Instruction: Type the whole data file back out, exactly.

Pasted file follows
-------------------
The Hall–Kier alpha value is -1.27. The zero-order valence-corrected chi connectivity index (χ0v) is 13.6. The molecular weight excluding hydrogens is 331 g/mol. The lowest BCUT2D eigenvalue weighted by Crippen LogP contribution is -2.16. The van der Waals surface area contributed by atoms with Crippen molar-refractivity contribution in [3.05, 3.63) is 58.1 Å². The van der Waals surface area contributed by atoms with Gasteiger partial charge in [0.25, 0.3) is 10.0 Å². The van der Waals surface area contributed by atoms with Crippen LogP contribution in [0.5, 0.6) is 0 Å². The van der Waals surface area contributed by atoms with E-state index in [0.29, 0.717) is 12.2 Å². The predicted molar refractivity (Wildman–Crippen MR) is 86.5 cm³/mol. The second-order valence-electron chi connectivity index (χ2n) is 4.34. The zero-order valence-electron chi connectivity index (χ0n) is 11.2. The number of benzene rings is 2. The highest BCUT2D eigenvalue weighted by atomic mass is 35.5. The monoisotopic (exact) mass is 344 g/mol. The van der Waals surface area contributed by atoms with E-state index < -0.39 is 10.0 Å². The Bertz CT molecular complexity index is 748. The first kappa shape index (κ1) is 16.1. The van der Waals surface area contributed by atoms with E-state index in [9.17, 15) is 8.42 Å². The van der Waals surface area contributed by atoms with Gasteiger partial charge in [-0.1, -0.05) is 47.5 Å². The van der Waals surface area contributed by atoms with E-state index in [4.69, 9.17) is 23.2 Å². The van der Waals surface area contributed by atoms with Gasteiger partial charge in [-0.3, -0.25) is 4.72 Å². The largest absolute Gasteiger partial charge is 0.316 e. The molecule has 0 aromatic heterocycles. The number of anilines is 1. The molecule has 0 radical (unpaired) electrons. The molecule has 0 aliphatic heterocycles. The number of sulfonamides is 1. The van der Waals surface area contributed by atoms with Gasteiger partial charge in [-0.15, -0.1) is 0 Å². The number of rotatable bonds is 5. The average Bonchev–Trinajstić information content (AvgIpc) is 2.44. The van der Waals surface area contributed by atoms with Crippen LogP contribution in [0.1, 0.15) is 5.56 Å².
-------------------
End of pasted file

The Hall–Kier alpha value is -1.27. The zero-order valence-corrected chi connectivity index (χ0v) is 13.6. The molecular weight excluding hydrogens is 331 g/mol. The lowest BCUT2D eigenvalue weighted by Crippen LogP contribution is -2.16. The van der Waals surface area contributed by atoms with Crippen molar-refractivity contribution in [3.05, 3.63) is 58.1 Å². The van der Waals surface area contributed by atoms with Gasteiger partial charge in [0.25, 0.3) is 10.0 Å². The van der Waals surface area contributed by atoms with Crippen LogP contribution in [0.5, 0.6) is 0 Å². The van der Waals surface area contributed by atoms with E-state index in [0.29, 0.717) is 12.2 Å². The predicted molar refractivity (Wildman–Crippen MR) is 86.5 cm³/mol. The second-order valence-electron chi connectivity index (χ2n) is 4.34. The zero-order valence-electron chi connectivity index (χ0n) is 11.2. The number of benzene rings is 2. The highest BCUT2D eigenvalue weighted by atomic mass is 35.5. The monoisotopic (exact) mass is 344 g/mol. The van der Waals surface area contributed by atoms with E-state index < -0.39 is 10.0 Å². The Bertz CT molecular complexity index is 748. The first kappa shape index (κ1) is 16.1. The van der Waals surface area contributed by atoms with E-state index in [9.17, 15) is 8.42 Å². The van der Waals surface area contributed by atoms with Gasteiger partial charge in [-0.1, -0.05) is 47.5 Å². The van der Waals surface area contributed by atoms with E-state index in [4.69, 9.17) is 23.2 Å². The van der Waals surface area contributed by atoms with Gasteiger partial charge in [-0.3, -0.25) is 4.72 Å². The largest absolute Gasteiger partial charge is 0.316 e. The molecule has 0 aromatic heterocycles. The number of anilines is 1. The molecule has 0 radical (unpaired) electrons. The molecule has 0 aliphatic heterocycles. The number of sulfonamides is 1. The van der Waals surface area contributed by atoms with Gasteiger partial charge in [-0.15, -0.1) is 0 Å². The number of rotatable bonds is 5. The average Bonchev–Trinajstić information content (AvgIpc) is 2.44. The van der Waals surface area contributed by atoms with Crippen LogP contribution in [0.1, 0.15) is 5.56 Å².